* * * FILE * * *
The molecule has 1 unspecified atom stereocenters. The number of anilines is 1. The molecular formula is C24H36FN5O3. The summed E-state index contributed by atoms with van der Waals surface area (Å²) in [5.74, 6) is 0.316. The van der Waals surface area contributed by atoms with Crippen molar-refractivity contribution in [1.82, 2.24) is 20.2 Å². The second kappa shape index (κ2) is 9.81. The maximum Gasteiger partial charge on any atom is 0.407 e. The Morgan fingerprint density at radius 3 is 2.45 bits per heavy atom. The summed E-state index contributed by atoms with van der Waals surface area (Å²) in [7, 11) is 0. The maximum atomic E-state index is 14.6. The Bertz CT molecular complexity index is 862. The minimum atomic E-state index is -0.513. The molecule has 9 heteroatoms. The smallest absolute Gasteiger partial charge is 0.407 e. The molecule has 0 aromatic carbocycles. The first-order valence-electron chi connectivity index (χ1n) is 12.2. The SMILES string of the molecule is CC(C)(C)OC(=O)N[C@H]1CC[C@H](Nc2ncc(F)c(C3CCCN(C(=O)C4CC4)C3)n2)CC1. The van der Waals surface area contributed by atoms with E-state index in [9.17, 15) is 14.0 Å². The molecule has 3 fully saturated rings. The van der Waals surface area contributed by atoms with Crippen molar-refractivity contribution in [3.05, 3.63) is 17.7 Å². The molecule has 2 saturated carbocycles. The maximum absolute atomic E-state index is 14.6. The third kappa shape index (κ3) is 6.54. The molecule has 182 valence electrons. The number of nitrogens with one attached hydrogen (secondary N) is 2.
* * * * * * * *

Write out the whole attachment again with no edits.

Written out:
The molecule has 1 unspecified atom stereocenters. The number of anilines is 1. The molecular formula is C24H36FN5O3. The summed E-state index contributed by atoms with van der Waals surface area (Å²) in [5.74, 6) is 0.316. The van der Waals surface area contributed by atoms with Crippen molar-refractivity contribution in [1.82, 2.24) is 20.2 Å². The second kappa shape index (κ2) is 9.81. The maximum Gasteiger partial charge on any atom is 0.407 e. The Morgan fingerprint density at radius 3 is 2.45 bits per heavy atom. The summed E-state index contributed by atoms with van der Waals surface area (Å²) in [7, 11) is 0. The maximum atomic E-state index is 14.6. The Bertz CT molecular complexity index is 862. The minimum atomic E-state index is -0.513. The molecule has 9 heteroatoms. The smallest absolute Gasteiger partial charge is 0.407 e. The molecule has 0 aromatic carbocycles. The first-order valence-electron chi connectivity index (χ1n) is 12.2. The SMILES string of the molecule is CC(C)(C)OC(=O)N[C@H]1CC[C@H](Nc2ncc(F)c(C3CCCN(C(=O)C4CC4)C3)n2)CC1. The van der Waals surface area contributed by atoms with E-state index in [9.17, 15) is 14.0 Å². The molecule has 3 fully saturated rings. The van der Waals surface area contributed by atoms with Crippen molar-refractivity contribution in [3.05, 3.63) is 17.7 Å². The molecule has 2 saturated carbocycles. The maximum absolute atomic E-state index is 14.6. The third kappa shape index (κ3) is 6.54. The molecule has 182 valence electrons. The number of nitrogens with one attached hydrogen (secondary N) is 2.